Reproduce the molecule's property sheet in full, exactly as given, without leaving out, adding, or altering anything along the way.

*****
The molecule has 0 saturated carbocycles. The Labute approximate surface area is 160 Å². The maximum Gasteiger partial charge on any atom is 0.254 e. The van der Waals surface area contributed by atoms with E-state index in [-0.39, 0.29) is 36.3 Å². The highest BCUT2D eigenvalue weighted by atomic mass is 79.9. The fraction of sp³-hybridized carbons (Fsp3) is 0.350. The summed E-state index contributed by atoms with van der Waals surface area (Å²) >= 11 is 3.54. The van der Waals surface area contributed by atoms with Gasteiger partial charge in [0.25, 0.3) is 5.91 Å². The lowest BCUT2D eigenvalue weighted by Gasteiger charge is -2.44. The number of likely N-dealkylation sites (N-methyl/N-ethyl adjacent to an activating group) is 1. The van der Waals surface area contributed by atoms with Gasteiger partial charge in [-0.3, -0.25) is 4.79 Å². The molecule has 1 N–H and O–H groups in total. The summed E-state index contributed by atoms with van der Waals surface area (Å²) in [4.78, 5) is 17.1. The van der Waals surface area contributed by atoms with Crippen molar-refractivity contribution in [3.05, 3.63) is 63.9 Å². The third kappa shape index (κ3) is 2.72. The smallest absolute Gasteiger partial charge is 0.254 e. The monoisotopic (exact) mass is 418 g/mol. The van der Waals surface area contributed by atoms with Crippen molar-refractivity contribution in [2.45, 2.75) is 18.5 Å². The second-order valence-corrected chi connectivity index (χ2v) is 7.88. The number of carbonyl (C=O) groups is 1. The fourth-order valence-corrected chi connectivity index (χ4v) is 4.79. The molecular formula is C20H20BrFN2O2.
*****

The molecule has 0 saturated carbocycles. The Labute approximate surface area is 160 Å². The maximum Gasteiger partial charge on any atom is 0.254 e. The van der Waals surface area contributed by atoms with E-state index in [-0.39, 0.29) is 36.3 Å². The highest BCUT2D eigenvalue weighted by atomic mass is 79.9. The fraction of sp³-hybridized carbons (Fsp3) is 0.350. The summed E-state index contributed by atoms with van der Waals surface area (Å²) >= 11 is 3.54. The van der Waals surface area contributed by atoms with Gasteiger partial charge in [0.25, 0.3) is 5.91 Å². The lowest BCUT2D eigenvalue weighted by Gasteiger charge is -2.44. The number of likely N-dealkylation sites (N-methyl/N-ethyl adjacent to an activating group) is 1. The van der Waals surface area contributed by atoms with Gasteiger partial charge in [-0.3, -0.25) is 4.79 Å². The molecule has 1 N–H and O–H groups in total. The summed E-state index contributed by atoms with van der Waals surface area (Å²) in [4.78, 5) is 17.1. The van der Waals surface area contributed by atoms with Crippen molar-refractivity contribution in [3.05, 3.63) is 63.9 Å². The third kappa shape index (κ3) is 2.72. The smallest absolute Gasteiger partial charge is 0.254 e. The monoisotopic (exact) mass is 418 g/mol. The van der Waals surface area contributed by atoms with Crippen molar-refractivity contribution in [2.45, 2.75) is 18.5 Å². The second-order valence-corrected chi connectivity index (χ2v) is 7.88. The number of carbonyl (C=O) groups is 1. The fourth-order valence-corrected chi connectivity index (χ4v) is 4.79. The molecular formula is C20H20BrFN2O2.